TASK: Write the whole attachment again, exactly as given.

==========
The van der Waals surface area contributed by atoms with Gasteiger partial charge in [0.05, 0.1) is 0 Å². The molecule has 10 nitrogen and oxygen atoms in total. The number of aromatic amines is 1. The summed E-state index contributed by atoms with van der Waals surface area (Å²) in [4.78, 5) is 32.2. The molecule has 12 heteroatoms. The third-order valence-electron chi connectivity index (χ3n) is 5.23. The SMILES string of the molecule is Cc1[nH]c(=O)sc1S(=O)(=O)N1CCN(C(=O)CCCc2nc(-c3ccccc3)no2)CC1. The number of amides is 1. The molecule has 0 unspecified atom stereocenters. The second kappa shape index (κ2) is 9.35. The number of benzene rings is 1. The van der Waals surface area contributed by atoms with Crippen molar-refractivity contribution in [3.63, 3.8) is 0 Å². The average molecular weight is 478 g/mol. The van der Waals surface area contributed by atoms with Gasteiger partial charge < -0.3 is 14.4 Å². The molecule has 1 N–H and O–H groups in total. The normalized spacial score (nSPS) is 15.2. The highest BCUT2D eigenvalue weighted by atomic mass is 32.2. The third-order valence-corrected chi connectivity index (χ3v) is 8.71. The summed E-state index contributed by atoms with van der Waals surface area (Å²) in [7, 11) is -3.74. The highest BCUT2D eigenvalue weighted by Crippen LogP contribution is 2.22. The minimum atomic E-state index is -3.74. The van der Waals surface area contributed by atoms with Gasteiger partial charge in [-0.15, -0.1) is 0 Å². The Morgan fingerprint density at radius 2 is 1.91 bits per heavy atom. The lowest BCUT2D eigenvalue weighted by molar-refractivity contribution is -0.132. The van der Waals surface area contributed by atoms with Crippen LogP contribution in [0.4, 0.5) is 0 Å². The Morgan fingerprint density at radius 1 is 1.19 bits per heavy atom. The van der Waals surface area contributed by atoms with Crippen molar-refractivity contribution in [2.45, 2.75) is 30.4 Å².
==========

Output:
The van der Waals surface area contributed by atoms with Gasteiger partial charge in [0.05, 0.1) is 0 Å². The molecule has 10 nitrogen and oxygen atoms in total. The number of aromatic amines is 1. The summed E-state index contributed by atoms with van der Waals surface area (Å²) in [4.78, 5) is 32.2. The molecule has 12 heteroatoms. The third-order valence-electron chi connectivity index (χ3n) is 5.23. The SMILES string of the molecule is Cc1[nH]c(=O)sc1S(=O)(=O)N1CCN(C(=O)CCCc2nc(-c3ccccc3)no2)CC1. The number of amides is 1. The molecule has 0 unspecified atom stereocenters. The second kappa shape index (κ2) is 9.35. The number of benzene rings is 1. The van der Waals surface area contributed by atoms with Crippen molar-refractivity contribution in [3.63, 3.8) is 0 Å². The average molecular weight is 478 g/mol. The van der Waals surface area contributed by atoms with Gasteiger partial charge < -0.3 is 14.4 Å². The molecule has 1 N–H and O–H groups in total. The normalized spacial score (nSPS) is 15.2. The highest BCUT2D eigenvalue weighted by atomic mass is 32.2. The third-order valence-corrected chi connectivity index (χ3v) is 8.71. The summed E-state index contributed by atoms with van der Waals surface area (Å²) in [7, 11) is -3.74. The highest BCUT2D eigenvalue weighted by Crippen LogP contribution is 2.22. The minimum atomic E-state index is -3.74. The van der Waals surface area contributed by atoms with Gasteiger partial charge in [-0.15, -0.1) is 0 Å². The Morgan fingerprint density at radius 2 is 1.91 bits per heavy atom. The lowest BCUT2D eigenvalue weighted by molar-refractivity contribution is -0.132. The van der Waals surface area contributed by atoms with Crippen LogP contribution in [0.4, 0.5) is 0 Å². The Morgan fingerprint density at radius 1 is 1.19 bits per heavy atom. The van der Waals surface area contributed by atoms with Crippen molar-refractivity contribution in [2.45, 2.75) is 30.4 Å².